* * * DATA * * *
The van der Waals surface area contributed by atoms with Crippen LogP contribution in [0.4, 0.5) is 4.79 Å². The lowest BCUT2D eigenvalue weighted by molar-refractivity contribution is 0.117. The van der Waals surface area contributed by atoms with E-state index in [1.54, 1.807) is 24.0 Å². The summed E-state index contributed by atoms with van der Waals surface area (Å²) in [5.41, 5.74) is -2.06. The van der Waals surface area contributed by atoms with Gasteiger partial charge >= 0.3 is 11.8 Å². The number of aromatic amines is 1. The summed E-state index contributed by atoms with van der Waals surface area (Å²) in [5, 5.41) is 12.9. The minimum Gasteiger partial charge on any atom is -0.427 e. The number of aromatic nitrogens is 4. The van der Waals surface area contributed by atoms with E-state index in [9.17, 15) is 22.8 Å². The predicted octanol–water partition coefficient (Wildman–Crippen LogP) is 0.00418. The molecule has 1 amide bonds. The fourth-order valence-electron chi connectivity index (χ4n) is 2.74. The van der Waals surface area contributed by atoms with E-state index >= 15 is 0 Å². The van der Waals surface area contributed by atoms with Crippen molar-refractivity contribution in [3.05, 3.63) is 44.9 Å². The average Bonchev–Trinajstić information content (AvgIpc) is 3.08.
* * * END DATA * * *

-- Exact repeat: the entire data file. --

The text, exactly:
The van der Waals surface area contributed by atoms with Crippen LogP contribution in [0.4, 0.5) is 4.79 Å². The lowest BCUT2D eigenvalue weighted by molar-refractivity contribution is 0.117. The van der Waals surface area contributed by atoms with E-state index in [1.54, 1.807) is 24.0 Å². The summed E-state index contributed by atoms with van der Waals surface area (Å²) in [5.41, 5.74) is -2.06. The van der Waals surface area contributed by atoms with Gasteiger partial charge >= 0.3 is 11.8 Å². The number of aromatic amines is 1. The summed E-state index contributed by atoms with van der Waals surface area (Å²) in [5, 5.41) is 12.9. The minimum Gasteiger partial charge on any atom is -0.427 e. The number of aromatic nitrogens is 4. The van der Waals surface area contributed by atoms with E-state index in [9.17, 15) is 22.8 Å². The predicted octanol–water partition coefficient (Wildman–Crippen LogP) is 0.00418. The molecule has 1 amide bonds. The fourth-order valence-electron chi connectivity index (χ4n) is 2.74. The van der Waals surface area contributed by atoms with E-state index >= 15 is 0 Å². The van der Waals surface area contributed by atoms with Crippen molar-refractivity contribution in [3.05, 3.63) is 44.9 Å². The average Bonchev–Trinajstić information content (AvgIpc) is 3.08.